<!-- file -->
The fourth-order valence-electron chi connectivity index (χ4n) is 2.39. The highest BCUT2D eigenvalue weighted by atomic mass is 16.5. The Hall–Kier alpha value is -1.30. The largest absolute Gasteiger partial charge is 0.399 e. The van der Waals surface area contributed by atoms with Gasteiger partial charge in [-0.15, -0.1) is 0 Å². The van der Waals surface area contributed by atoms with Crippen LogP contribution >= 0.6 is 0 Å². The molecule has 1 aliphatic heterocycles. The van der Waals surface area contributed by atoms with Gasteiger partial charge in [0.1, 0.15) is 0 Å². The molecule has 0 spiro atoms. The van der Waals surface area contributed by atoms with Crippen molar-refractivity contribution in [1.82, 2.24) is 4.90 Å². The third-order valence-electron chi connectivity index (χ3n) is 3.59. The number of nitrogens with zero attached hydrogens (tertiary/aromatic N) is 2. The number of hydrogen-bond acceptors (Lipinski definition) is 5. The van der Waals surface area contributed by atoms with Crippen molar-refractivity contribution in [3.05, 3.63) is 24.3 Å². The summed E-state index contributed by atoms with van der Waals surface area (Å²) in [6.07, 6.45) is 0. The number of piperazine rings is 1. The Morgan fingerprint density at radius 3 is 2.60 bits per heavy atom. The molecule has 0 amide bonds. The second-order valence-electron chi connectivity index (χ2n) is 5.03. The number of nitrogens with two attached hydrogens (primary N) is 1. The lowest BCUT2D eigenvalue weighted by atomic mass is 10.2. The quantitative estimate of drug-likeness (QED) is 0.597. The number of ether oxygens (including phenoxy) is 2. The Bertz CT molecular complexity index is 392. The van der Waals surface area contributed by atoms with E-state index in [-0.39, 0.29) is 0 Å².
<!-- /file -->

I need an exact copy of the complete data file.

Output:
The fourth-order valence-electron chi connectivity index (χ4n) is 2.39. The highest BCUT2D eigenvalue weighted by atomic mass is 16.5. The Hall–Kier alpha value is -1.30. The largest absolute Gasteiger partial charge is 0.399 e. The van der Waals surface area contributed by atoms with Gasteiger partial charge in [-0.15, -0.1) is 0 Å². The van der Waals surface area contributed by atoms with Crippen LogP contribution >= 0.6 is 0 Å². The molecule has 1 aliphatic heterocycles. The van der Waals surface area contributed by atoms with Gasteiger partial charge in [0.1, 0.15) is 0 Å². The molecule has 0 spiro atoms. The van der Waals surface area contributed by atoms with Crippen molar-refractivity contribution in [1.82, 2.24) is 4.90 Å². The third-order valence-electron chi connectivity index (χ3n) is 3.59. The number of nitrogens with zero attached hydrogens (tertiary/aromatic N) is 2. The number of hydrogen-bond acceptors (Lipinski definition) is 5. The van der Waals surface area contributed by atoms with Crippen molar-refractivity contribution in [3.05, 3.63) is 24.3 Å². The summed E-state index contributed by atoms with van der Waals surface area (Å²) in [6.07, 6.45) is 0. The number of piperazine rings is 1. The Morgan fingerprint density at radius 3 is 2.60 bits per heavy atom. The molecule has 0 amide bonds. The second-order valence-electron chi connectivity index (χ2n) is 5.03. The number of nitrogens with two attached hydrogens (primary N) is 1. The lowest BCUT2D eigenvalue weighted by atomic mass is 10.2. The quantitative estimate of drug-likeness (QED) is 0.597. The number of ether oxygens (including phenoxy) is 2. The Bertz CT molecular complexity index is 392. The van der Waals surface area contributed by atoms with E-state index in [-0.39, 0.29) is 0 Å².